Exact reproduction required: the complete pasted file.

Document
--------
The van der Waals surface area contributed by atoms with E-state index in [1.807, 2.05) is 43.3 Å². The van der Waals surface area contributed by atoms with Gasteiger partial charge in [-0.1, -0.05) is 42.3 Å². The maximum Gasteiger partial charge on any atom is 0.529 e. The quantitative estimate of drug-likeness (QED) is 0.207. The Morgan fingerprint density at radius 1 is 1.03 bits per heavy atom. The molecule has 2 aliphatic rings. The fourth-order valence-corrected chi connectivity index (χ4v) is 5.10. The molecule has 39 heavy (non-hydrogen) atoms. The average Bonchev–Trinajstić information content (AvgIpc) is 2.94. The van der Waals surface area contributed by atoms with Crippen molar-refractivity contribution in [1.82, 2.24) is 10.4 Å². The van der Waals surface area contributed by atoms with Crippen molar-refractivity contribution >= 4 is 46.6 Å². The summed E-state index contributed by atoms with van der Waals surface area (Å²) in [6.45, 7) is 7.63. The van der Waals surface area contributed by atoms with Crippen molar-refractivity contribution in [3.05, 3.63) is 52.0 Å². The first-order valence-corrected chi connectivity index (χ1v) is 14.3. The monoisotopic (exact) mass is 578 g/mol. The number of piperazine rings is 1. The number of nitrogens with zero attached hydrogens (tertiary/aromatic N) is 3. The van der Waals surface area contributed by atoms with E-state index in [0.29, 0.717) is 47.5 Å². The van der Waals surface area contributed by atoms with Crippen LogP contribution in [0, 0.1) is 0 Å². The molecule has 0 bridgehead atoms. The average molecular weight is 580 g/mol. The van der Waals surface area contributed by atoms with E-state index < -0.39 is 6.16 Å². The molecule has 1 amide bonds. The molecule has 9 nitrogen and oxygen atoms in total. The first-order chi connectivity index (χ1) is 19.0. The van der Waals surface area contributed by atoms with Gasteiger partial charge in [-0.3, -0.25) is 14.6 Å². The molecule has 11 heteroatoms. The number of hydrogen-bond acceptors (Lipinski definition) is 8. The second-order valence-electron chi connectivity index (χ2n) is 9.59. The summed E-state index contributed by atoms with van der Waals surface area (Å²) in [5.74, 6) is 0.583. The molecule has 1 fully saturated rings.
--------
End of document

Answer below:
The van der Waals surface area contributed by atoms with E-state index in [1.807, 2.05) is 43.3 Å². The van der Waals surface area contributed by atoms with Gasteiger partial charge in [-0.1, -0.05) is 42.3 Å². The maximum Gasteiger partial charge on any atom is 0.529 e. The quantitative estimate of drug-likeness (QED) is 0.207. The Morgan fingerprint density at radius 1 is 1.03 bits per heavy atom. The molecule has 2 aliphatic rings. The fourth-order valence-corrected chi connectivity index (χ4v) is 5.10. The molecule has 39 heavy (non-hydrogen) atoms. The average Bonchev–Trinajstić information content (AvgIpc) is 2.94. The van der Waals surface area contributed by atoms with Crippen molar-refractivity contribution in [1.82, 2.24) is 10.4 Å². The van der Waals surface area contributed by atoms with Crippen molar-refractivity contribution >= 4 is 46.6 Å². The summed E-state index contributed by atoms with van der Waals surface area (Å²) in [6.45, 7) is 7.63. The van der Waals surface area contributed by atoms with Crippen molar-refractivity contribution in [3.05, 3.63) is 52.0 Å². The first-order valence-corrected chi connectivity index (χ1v) is 14.3. The monoisotopic (exact) mass is 578 g/mol. The number of piperazine rings is 1. The number of nitrogens with zero attached hydrogens (tertiary/aromatic N) is 3. The van der Waals surface area contributed by atoms with E-state index in [0.29, 0.717) is 47.5 Å². The van der Waals surface area contributed by atoms with Crippen LogP contribution in [0, 0.1) is 0 Å². The molecule has 0 bridgehead atoms. The average molecular weight is 580 g/mol. The van der Waals surface area contributed by atoms with E-state index < -0.39 is 6.16 Å². The molecule has 1 amide bonds. The molecule has 9 nitrogen and oxygen atoms in total. The first-order chi connectivity index (χ1) is 19.0. The van der Waals surface area contributed by atoms with Gasteiger partial charge in [-0.3, -0.25) is 14.6 Å². The molecule has 11 heteroatoms. The number of hydrogen-bond acceptors (Lipinski definition) is 8. The second-order valence-electron chi connectivity index (χ2n) is 9.59. The summed E-state index contributed by atoms with van der Waals surface area (Å²) in [5.74, 6) is 0.583. The molecule has 1 fully saturated rings.